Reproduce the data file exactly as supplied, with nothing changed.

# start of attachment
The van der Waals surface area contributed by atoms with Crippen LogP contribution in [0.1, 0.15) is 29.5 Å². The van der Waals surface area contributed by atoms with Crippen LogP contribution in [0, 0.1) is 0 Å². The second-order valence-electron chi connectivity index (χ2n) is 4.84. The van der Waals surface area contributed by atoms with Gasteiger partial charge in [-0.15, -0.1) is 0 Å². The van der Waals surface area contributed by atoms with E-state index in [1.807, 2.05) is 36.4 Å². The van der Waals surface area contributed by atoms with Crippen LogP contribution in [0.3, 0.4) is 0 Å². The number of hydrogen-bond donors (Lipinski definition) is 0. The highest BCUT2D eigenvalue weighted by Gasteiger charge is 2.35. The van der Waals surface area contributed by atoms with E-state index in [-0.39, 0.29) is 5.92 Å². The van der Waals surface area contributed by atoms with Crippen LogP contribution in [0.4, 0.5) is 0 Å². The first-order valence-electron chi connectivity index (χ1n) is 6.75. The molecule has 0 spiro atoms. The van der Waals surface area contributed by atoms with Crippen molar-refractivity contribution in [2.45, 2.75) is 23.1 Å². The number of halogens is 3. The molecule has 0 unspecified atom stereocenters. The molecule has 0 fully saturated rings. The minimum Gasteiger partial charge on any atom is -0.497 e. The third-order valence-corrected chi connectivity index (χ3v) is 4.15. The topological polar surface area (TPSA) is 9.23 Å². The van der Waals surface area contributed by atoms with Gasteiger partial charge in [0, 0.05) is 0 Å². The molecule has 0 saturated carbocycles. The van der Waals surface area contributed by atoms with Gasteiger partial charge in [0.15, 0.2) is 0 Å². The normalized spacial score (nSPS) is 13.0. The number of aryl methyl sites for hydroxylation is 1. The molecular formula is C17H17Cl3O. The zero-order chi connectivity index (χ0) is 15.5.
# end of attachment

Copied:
The van der Waals surface area contributed by atoms with Crippen LogP contribution in [0.1, 0.15) is 29.5 Å². The van der Waals surface area contributed by atoms with Crippen LogP contribution in [0, 0.1) is 0 Å². The second-order valence-electron chi connectivity index (χ2n) is 4.84. The van der Waals surface area contributed by atoms with Gasteiger partial charge in [-0.15, -0.1) is 0 Å². The van der Waals surface area contributed by atoms with E-state index in [1.807, 2.05) is 36.4 Å². The van der Waals surface area contributed by atoms with Crippen LogP contribution in [0.3, 0.4) is 0 Å². The number of hydrogen-bond donors (Lipinski definition) is 0. The highest BCUT2D eigenvalue weighted by Gasteiger charge is 2.35. The van der Waals surface area contributed by atoms with E-state index in [-0.39, 0.29) is 5.92 Å². The van der Waals surface area contributed by atoms with Crippen LogP contribution in [0.4, 0.5) is 0 Å². The first-order valence-electron chi connectivity index (χ1n) is 6.75. The molecule has 0 spiro atoms. The van der Waals surface area contributed by atoms with Crippen molar-refractivity contribution in [2.45, 2.75) is 23.1 Å². The number of halogens is 3. The molecule has 0 unspecified atom stereocenters. The molecule has 0 fully saturated rings. The minimum Gasteiger partial charge on any atom is -0.497 e. The third-order valence-corrected chi connectivity index (χ3v) is 4.15. The topological polar surface area (TPSA) is 9.23 Å². The van der Waals surface area contributed by atoms with Gasteiger partial charge in [0, 0.05) is 0 Å². The molecule has 0 saturated carbocycles. The van der Waals surface area contributed by atoms with Gasteiger partial charge in [0.15, 0.2) is 0 Å². The normalized spacial score (nSPS) is 13.0. The number of aryl methyl sites for hydroxylation is 1. The molecular formula is C17H17Cl3O. The zero-order chi connectivity index (χ0) is 15.5.